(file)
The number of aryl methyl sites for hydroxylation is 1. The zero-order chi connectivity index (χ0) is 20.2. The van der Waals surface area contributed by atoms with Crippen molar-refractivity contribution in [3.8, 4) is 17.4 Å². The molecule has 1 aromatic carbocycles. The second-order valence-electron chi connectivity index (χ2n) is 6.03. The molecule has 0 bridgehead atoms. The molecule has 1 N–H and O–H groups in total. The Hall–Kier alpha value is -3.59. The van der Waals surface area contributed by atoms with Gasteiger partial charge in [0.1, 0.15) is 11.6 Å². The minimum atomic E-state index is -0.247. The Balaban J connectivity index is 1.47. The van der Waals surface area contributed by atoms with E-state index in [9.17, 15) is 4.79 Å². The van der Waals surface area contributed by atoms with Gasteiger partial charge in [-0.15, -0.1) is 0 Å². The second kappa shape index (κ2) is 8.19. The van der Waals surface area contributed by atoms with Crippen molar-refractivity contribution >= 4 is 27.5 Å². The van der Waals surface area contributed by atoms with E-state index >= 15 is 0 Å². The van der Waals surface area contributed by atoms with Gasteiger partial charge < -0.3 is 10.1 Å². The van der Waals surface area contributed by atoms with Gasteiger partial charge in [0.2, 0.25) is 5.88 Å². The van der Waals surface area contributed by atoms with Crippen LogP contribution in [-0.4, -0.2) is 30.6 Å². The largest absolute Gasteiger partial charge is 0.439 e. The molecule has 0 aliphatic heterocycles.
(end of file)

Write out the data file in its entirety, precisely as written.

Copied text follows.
The number of aryl methyl sites for hydroxylation is 1. The zero-order chi connectivity index (χ0) is 20.2. The van der Waals surface area contributed by atoms with Crippen molar-refractivity contribution in [3.8, 4) is 17.4 Å². The molecule has 1 aromatic carbocycles. The second-order valence-electron chi connectivity index (χ2n) is 6.03. The molecule has 0 bridgehead atoms. The molecule has 1 N–H and O–H groups in total. The Hall–Kier alpha value is -3.59. The van der Waals surface area contributed by atoms with Gasteiger partial charge in [0.1, 0.15) is 11.6 Å². The minimum atomic E-state index is -0.247. The Balaban J connectivity index is 1.47. The van der Waals surface area contributed by atoms with E-state index in [9.17, 15) is 4.79 Å². The van der Waals surface area contributed by atoms with Gasteiger partial charge in [-0.15, -0.1) is 0 Å². The second kappa shape index (κ2) is 8.19. The van der Waals surface area contributed by atoms with Crippen molar-refractivity contribution >= 4 is 27.5 Å². The van der Waals surface area contributed by atoms with E-state index >= 15 is 0 Å². The van der Waals surface area contributed by atoms with Gasteiger partial charge < -0.3 is 10.1 Å². The van der Waals surface area contributed by atoms with Gasteiger partial charge in [0.2, 0.25) is 5.88 Å². The van der Waals surface area contributed by atoms with Crippen LogP contribution in [-0.4, -0.2) is 30.6 Å². The largest absolute Gasteiger partial charge is 0.439 e. The molecule has 0 aliphatic heterocycles.